constitutional law; Second Amendment; Bruen; New York State; firearms law; concealed carry; sensitive locations


In June 2022, the U.S. Supreme Court held in New York State Rifle & Pistol Ass’n v. Bruen that New York’s requirement, which mandated that applicants for concealed carry licenses show proper cause for carrying a handgun in public, violated the Second and Fourteenth Amendments. Responding to the likely increase in individuals licensed to carry handguns in the state, New York enacted the Concealed Carry Improvement Act (CCIA). This law bans all firearms from many places of public congregation, establishes a default rule that firearms are not allowed on private property without the owner or lessee’s permission, and sets additional requirements for concealed carry license applicants to satisfy.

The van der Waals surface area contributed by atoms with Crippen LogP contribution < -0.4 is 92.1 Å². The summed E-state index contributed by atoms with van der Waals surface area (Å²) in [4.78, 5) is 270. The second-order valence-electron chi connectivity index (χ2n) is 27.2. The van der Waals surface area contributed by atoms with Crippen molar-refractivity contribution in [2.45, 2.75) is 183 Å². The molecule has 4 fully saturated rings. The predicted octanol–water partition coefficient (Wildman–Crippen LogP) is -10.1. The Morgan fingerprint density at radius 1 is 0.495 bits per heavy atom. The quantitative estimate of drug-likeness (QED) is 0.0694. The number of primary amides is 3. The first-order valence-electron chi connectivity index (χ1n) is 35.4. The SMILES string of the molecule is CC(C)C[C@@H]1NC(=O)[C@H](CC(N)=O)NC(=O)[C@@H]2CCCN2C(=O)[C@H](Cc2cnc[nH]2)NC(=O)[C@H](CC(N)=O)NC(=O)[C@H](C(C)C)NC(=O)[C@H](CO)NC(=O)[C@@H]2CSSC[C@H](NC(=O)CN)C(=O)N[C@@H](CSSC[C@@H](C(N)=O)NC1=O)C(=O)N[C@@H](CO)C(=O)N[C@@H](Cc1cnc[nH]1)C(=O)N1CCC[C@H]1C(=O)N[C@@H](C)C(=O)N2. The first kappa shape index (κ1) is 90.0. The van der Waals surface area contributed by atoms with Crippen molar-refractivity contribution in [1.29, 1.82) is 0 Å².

This Note explores the constitutionality of three major portions of the CCIA: (1) its requirement that applicants for concealed carry licenses prove good moral character, (2) its list of sensitive locations from which firearms are prohibited, and (3) its default rule that firearms are banned on private property without consent of the owner or lessee. Bruen held that laws infringing on the plain text of the Second Amendment are only constitutional if they are consistent with the nation’s historical tradition of firearm regulation. The CCIA’s restrictions on public carry, as well as its rule mandating that applicants prove good moral character before being issued a license, make no effort to conform with that tradition. For that reason, this Note concludes that these provisions of the CCIA violate the Constitution.